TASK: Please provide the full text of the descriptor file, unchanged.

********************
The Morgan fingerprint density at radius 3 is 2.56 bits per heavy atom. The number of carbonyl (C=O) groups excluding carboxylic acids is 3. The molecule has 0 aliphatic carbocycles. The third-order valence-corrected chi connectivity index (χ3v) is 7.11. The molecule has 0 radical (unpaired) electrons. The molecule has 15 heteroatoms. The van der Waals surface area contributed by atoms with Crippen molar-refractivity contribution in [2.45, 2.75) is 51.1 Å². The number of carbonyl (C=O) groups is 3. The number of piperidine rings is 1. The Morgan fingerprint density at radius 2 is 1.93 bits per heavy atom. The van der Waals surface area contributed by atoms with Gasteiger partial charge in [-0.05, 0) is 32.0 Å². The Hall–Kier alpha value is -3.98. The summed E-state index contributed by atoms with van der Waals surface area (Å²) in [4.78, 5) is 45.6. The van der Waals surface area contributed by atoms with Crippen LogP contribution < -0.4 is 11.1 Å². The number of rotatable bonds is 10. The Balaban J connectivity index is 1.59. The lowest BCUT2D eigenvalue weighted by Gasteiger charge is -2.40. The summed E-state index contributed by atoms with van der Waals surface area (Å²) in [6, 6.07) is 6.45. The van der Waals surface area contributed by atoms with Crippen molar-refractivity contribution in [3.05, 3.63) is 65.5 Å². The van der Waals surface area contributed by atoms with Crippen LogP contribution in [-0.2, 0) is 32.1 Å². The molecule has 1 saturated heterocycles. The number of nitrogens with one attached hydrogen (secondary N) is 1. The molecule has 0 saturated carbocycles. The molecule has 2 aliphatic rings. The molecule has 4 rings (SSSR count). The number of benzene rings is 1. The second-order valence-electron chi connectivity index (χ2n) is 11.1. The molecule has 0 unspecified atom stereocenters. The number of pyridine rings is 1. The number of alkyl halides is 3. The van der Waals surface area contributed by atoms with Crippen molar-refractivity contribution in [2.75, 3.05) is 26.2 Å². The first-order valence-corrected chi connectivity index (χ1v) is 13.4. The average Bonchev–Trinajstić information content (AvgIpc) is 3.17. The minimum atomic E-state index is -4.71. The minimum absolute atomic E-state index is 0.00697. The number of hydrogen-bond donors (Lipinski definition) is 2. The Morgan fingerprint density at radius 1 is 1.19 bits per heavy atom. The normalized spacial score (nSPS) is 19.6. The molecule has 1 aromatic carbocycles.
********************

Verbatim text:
The Morgan fingerprint density at radius 3 is 2.56 bits per heavy atom. The number of carbonyl (C=O) groups excluding carboxylic acids is 3. The molecule has 0 aliphatic carbocycles. The third-order valence-corrected chi connectivity index (χ3v) is 7.11. The molecule has 0 radical (unpaired) electrons. The molecule has 15 heteroatoms. The van der Waals surface area contributed by atoms with Crippen molar-refractivity contribution in [2.45, 2.75) is 51.1 Å². The number of carbonyl (C=O) groups is 3. The number of piperidine rings is 1. The Morgan fingerprint density at radius 2 is 1.93 bits per heavy atom. The van der Waals surface area contributed by atoms with Gasteiger partial charge in [-0.05, 0) is 32.0 Å². The Hall–Kier alpha value is -3.98. The summed E-state index contributed by atoms with van der Waals surface area (Å²) in [4.78, 5) is 45.6. The van der Waals surface area contributed by atoms with Crippen LogP contribution < -0.4 is 11.1 Å². The number of rotatable bonds is 10. The Balaban J connectivity index is 1.59. The lowest BCUT2D eigenvalue weighted by Gasteiger charge is -2.40. The summed E-state index contributed by atoms with van der Waals surface area (Å²) in [6, 6.07) is 6.45. The van der Waals surface area contributed by atoms with Crippen molar-refractivity contribution in [3.05, 3.63) is 65.5 Å². The van der Waals surface area contributed by atoms with Crippen LogP contribution in [-0.2, 0) is 32.1 Å². The molecule has 1 saturated heterocycles. The number of nitrogens with one attached hydrogen (secondary N) is 1. The molecule has 0 saturated carbocycles. The molecule has 2 aliphatic rings. The molecule has 4 rings (SSSR count). The number of benzene rings is 1. The second-order valence-electron chi connectivity index (χ2n) is 11.1. The molecule has 0 unspecified atom stereocenters. The number of pyridine rings is 1. The number of alkyl halides is 3. The van der Waals surface area contributed by atoms with Crippen molar-refractivity contribution in [2.75, 3.05) is 26.2 Å². The first-order valence-corrected chi connectivity index (χ1v) is 13.4. The average Bonchev–Trinajstić information content (AvgIpc) is 3.17. The minimum atomic E-state index is -4.71. The minimum absolute atomic E-state index is 0.00697. The number of hydrogen-bond donors (Lipinski definition) is 2. The Morgan fingerprint density at radius 1 is 1.19 bits per heavy atom. The normalized spacial score (nSPS) is 19.6. The molecule has 1 aromatic carbocycles.